Keith Allen Haring (May 4, 1958 – February 16, 1990) was an American artist whose work of pop art and graffiti emerged from the street culture of New York City in the eighties.
Haring’s work grew to the iconic popularity of his lush, spontaneous drawings on the New York City subway: chalk outlines on backgrounds of blank black advertising spaces, showing radiant babies, flying saucers and deified dogs. After public recognition, he created works on a larger scale, such as colorful murals, many of them commissioned. His images have become a widely recognized visual language. His later work often addressed political and social issues, especially homosexuality and AIDS, through his own unique iconography.
Early age and education
Keith Haring was born in Reading, Pennsylvania, on May 4, 1958. He was raised in Kutztown, Pennsylvania, by his mother, Joan Haring, and his father Allen Haring, an amateur engineer and draftsman. His family attended the United Church of God. He had three younger sisters, Kay, Karen and Kristen. He became interested in art at a very young age by spending time with his father producing creative drawings. His early influences include Walt Disney caricatures, Dr. Seuss, Charles Schulz, and the Looney Tunes characters on The Bugs Bunny Show.
In his early teens, Haring was involved with the Jesus Movement. Eventually he left behind his religious background and hitchhiked across the country, selling vintage t-shirts and experimenting with drugs. He studied commercial art from 1976 to 1978 at the Ivy School of Professional Art in Pittsburgh, but lost interest in it. He made the decision to leave after reading The Art Spirit (1923), by Robert Henri, which inspired him to concentrate on his own art.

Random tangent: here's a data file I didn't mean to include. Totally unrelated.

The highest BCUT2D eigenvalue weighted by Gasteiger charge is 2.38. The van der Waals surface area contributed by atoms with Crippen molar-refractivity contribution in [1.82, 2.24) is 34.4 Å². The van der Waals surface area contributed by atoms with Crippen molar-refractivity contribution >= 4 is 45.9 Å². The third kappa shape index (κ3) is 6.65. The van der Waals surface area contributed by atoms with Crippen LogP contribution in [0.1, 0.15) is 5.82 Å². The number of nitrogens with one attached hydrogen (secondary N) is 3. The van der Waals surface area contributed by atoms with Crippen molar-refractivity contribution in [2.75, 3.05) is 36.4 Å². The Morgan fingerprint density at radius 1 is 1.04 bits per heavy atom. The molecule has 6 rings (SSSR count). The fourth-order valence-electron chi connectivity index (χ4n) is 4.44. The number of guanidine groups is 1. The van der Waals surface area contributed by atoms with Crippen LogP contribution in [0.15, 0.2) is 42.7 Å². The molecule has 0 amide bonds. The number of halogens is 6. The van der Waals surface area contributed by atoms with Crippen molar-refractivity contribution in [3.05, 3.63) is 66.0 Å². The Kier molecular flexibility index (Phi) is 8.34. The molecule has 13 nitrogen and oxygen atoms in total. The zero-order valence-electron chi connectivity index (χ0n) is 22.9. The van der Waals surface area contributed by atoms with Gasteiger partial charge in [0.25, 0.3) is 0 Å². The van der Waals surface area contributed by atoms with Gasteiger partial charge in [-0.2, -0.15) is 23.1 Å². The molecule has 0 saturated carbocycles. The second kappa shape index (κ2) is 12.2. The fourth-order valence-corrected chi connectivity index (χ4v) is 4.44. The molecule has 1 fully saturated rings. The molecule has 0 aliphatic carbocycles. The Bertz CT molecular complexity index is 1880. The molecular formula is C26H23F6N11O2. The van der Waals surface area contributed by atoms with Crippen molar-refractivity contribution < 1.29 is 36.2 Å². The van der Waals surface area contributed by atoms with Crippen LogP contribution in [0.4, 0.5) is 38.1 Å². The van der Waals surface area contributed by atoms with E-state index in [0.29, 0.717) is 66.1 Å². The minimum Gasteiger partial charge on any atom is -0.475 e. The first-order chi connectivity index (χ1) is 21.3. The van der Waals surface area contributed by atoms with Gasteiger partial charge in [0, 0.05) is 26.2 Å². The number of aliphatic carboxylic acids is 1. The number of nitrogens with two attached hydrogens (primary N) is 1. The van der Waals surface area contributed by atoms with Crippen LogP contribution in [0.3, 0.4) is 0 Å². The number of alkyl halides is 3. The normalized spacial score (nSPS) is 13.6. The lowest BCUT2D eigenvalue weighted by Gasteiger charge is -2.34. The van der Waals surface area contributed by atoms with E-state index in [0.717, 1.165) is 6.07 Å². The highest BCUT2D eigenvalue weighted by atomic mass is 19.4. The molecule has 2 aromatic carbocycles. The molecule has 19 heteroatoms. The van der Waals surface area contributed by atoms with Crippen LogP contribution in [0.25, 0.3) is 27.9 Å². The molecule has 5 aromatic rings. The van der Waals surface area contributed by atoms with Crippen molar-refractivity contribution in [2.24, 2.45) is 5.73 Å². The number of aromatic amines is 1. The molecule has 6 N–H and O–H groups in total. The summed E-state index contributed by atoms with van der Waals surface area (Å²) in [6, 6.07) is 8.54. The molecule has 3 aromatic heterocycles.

Haring had a maintenance job at the Pittsburgh Arts Center and was able to explore the art of Jean Dubuffet, Jackson Pollock and Mark Tobey. His most critical influences at this time were a 1977 retrospective of the work of Pierre Alechinsky and a lecture by sculptor Christo in 1978. Alechinsky’s work, connected with the international expressionist group CoBrA, gave him confidence to create larger paintings of images calligraphic Christo presented the possibilities of involving the public with his art. His first major solo exhibition was in Pittsburgh at the Center for the Arts in 1978.
He moved to New York in 1978 to study painting at the School of Visual Arts. He also worked as a waiter during this time in a nightclub called Danceteria. He studied semiotics with Bill Beckley and also explored the possibilities of video and performance. Deeply influenced at this time by the writings of William Burroughs, he was inspired to experiment with cross-reference and interconnected images. In his last year of high school, he was behind in credits, because his teachers could not give him credit for the very loose work he was doing with issues of social activism.
First he received public attention with his public art on the subway, where he created drawings of white chalk on a black board, unused, in the stations. Keith considered the subway to be his “laboratory,” a place where he could experiment and create his work of art. Starting in 1980, he organized exhibitions at Club 57, which were filmed by photographer Tseng Kwong Chi. Around this time, “The Radiant Baby” became his symbol. Its bold lines, bright colors and active figures carry strong messages of life and unity. He participated in the Times Square exhibition and drew animals and human faces for the first time. That same year, he photocopied and pasted provocative collages made from cuts and recombined the headlines of the New York Post around the city. In 1981, he sketched his first chalk drawings on black paper and painted plastic, metal and found objects.